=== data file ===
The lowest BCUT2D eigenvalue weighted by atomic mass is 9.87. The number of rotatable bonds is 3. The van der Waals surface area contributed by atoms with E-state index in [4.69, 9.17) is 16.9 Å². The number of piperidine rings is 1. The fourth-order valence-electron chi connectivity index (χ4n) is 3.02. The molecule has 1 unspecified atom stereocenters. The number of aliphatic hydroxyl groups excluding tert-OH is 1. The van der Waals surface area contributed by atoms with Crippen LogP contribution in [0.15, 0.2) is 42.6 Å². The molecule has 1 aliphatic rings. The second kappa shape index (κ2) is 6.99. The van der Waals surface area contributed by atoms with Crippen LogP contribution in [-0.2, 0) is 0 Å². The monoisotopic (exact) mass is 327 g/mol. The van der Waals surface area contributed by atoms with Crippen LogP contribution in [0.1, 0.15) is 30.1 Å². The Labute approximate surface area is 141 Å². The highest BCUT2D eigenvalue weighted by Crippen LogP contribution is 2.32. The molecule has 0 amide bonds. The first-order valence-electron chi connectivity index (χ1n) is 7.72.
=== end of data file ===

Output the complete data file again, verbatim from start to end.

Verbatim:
The lowest BCUT2D eigenvalue weighted by atomic mass is 9.87. The number of rotatable bonds is 3. The van der Waals surface area contributed by atoms with E-state index in [4.69, 9.17) is 16.9 Å². The number of piperidine rings is 1. The fourth-order valence-electron chi connectivity index (χ4n) is 3.02. The molecule has 1 unspecified atom stereocenters. The number of aliphatic hydroxyl groups excluding tert-OH is 1. The van der Waals surface area contributed by atoms with Crippen LogP contribution in [0.15, 0.2) is 42.6 Å². The molecule has 1 aliphatic rings. The second kappa shape index (κ2) is 6.99. The van der Waals surface area contributed by atoms with Crippen LogP contribution in [-0.2, 0) is 0 Å². The monoisotopic (exact) mass is 327 g/mol. The van der Waals surface area contributed by atoms with Crippen LogP contribution in [0.1, 0.15) is 30.1 Å². The Labute approximate surface area is 141 Å². The highest BCUT2D eigenvalue weighted by Crippen LogP contribution is 2.32. The molecule has 0 amide bonds. The first-order valence-electron chi connectivity index (χ1n) is 7.72.